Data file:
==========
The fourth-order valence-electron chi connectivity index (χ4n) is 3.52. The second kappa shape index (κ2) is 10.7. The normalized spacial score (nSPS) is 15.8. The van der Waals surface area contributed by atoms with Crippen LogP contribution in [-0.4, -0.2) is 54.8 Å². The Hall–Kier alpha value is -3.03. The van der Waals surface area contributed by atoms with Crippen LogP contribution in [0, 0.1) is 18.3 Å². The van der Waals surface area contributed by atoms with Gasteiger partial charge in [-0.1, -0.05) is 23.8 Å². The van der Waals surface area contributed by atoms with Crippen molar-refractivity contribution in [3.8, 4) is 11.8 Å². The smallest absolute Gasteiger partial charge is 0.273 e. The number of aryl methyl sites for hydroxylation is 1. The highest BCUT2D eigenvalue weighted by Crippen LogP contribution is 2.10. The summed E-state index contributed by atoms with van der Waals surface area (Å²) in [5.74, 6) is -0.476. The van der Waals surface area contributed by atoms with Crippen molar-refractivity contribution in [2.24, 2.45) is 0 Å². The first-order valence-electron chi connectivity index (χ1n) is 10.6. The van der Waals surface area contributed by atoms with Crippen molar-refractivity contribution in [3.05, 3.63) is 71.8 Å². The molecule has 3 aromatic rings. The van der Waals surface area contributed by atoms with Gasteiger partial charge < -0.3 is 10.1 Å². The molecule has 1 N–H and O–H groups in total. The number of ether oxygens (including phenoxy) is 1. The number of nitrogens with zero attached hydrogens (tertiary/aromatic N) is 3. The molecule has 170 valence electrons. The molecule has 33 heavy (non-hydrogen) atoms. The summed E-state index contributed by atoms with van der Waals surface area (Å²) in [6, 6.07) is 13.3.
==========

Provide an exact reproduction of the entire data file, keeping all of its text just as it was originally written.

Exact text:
The fourth-order valence-electron chi connectivity index (χ4n) is 3.52. The second kappa shape index (κ2) is 10.7. The normalized spacial score (nSPS) is 15.8. The van der Waals surface area contributed by atoms with Crippen LogP contribution in [-0.4, -0.2) is 54.8 Å². The Hall–Kier alpha value is -3.03. The van der Waals surface area contributed by atoms with Crippen LogP contribution in [0, 0.1) is 18.3 Å². The van der Waals surface area contributed by atoms with Gasteiger partial charge in [-0.1, -0.05) is 23.8 Å². The van der Waals surface area contributed by atoms with Crippen molar-refractivity contribution in [3.8, 4) is 11.8 Å². The smallest absolute Gasteiger partial charge is 0.273 e. The number of aryl methyl sites for hydroxylation is 1. The highest BCUT2D eigenvalue weighted by Crippen LogP contribution is 2.10. The summed E-state index contributed by atoms with van der Waals surface area (Å²) in [5.74, 6) is -0.476. The van der Waals surface area contributed by atoms with Crippen molar-refractivity contribution in [2.24, 2.45) is 0 Å². The first-order valence-electron chi connectivity index (χ1n) is 10.6. The van der Waals surface area contributed by atoms with Crippen molar-refractivity contribution in [3.05, 3.63) is 71.8 Å². The molecule has 3 aromatic rings. The van der Waals surface area contributed by atoms with Gasteiger partial charge < -0.3 is 10.1 Å². The molecule has 1 N–H and O–H groups in total. The number of ether oxygens (including phenoxy) is 1. The number of nitrogens with zero attached hydrogens (tertiary/aromatic N) is 3. The molecule has 170 valence electrons. The molecule has 33 heavy (non-hydrogen) atoms. The summed E-state index contributed by atoms with van der Waals surface area (Å²) in [6, 6.07) is 13.3.